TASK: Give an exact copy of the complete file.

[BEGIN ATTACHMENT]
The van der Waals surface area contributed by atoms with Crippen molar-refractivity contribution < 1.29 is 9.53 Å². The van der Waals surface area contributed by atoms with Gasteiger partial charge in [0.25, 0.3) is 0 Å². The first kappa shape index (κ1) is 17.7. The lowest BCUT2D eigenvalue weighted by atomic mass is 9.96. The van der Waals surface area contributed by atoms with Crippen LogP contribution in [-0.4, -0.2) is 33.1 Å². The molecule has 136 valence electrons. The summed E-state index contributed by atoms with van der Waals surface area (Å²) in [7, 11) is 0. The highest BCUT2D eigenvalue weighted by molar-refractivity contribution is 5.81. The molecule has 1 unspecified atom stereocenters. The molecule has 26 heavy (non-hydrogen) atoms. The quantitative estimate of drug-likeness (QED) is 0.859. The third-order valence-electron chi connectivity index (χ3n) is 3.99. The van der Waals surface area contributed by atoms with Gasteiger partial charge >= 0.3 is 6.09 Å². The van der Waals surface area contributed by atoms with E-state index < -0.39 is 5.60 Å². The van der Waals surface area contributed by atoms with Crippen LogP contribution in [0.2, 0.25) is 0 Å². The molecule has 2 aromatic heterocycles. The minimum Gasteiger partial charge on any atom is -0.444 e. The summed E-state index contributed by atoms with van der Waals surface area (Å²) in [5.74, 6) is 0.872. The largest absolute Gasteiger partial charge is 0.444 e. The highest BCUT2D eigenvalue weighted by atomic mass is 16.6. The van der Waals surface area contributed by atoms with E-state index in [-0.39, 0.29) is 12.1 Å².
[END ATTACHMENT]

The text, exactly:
The van der Waals surface area contributed by atoms with Crippen molar-refractivity contribution < 1.29 is 9.53 Å². The van der Waals surface area contributed by atoms with Gasteiger partial charge in [0.25, 0.3) is 0 Å². The first kappa shape index (κ1) is 17.7. The lowest BCUT2D eigenvalue weighted by atomic mass is 9.96. The van der Waals surface area contributed by atoms with Crippen LogP contribution in [-0.4, -0.2) is 33.1 Å². The molecule has 136 valence electrons. The summed E-state index contributed by atoms with van der Waals surface area (Å²) in [7, 11) is 0. The highest BCUT2D eigenvalue weighted by molar-refractivity contribution is 5.81. The molecule has 1 unspecified atom stereocenters. The molecule has 26 heavy (non-hydrogen) atoms. The quantitative estimate of drug-likeness (QED) is 0.859. The third-order valence-electron chi connectivity index (χ3n) is 3.99. The van der Waals surface area contributed by atoms with Gasteiger partial charge >= 0.3 is 6.09 Å². The van der Waals surface area contributed by atoms with E-state index < -0.39 is 5.60 Å². The van der Waals surface area contributed by atoms with Crippen LogP contribution in [0.2, 0.25) is 0 Å². The molecule has 2 aromatic heterocycles. The minimum Gasteiger partial charge on any atom is -0.444 e. The summed E-state index contributed by atoms with van der Waals surface area (Å²) in [5.74, 6) is 0.872. The largest absolute Gasteiger partial charge is 0.444 e. The highest BCUT2D eigenvalue weighted by atomic mass is 16.6. The van der Waals surface area contributed by atoms with E-state index in [-0.39, 0.29) is 12.1 Å².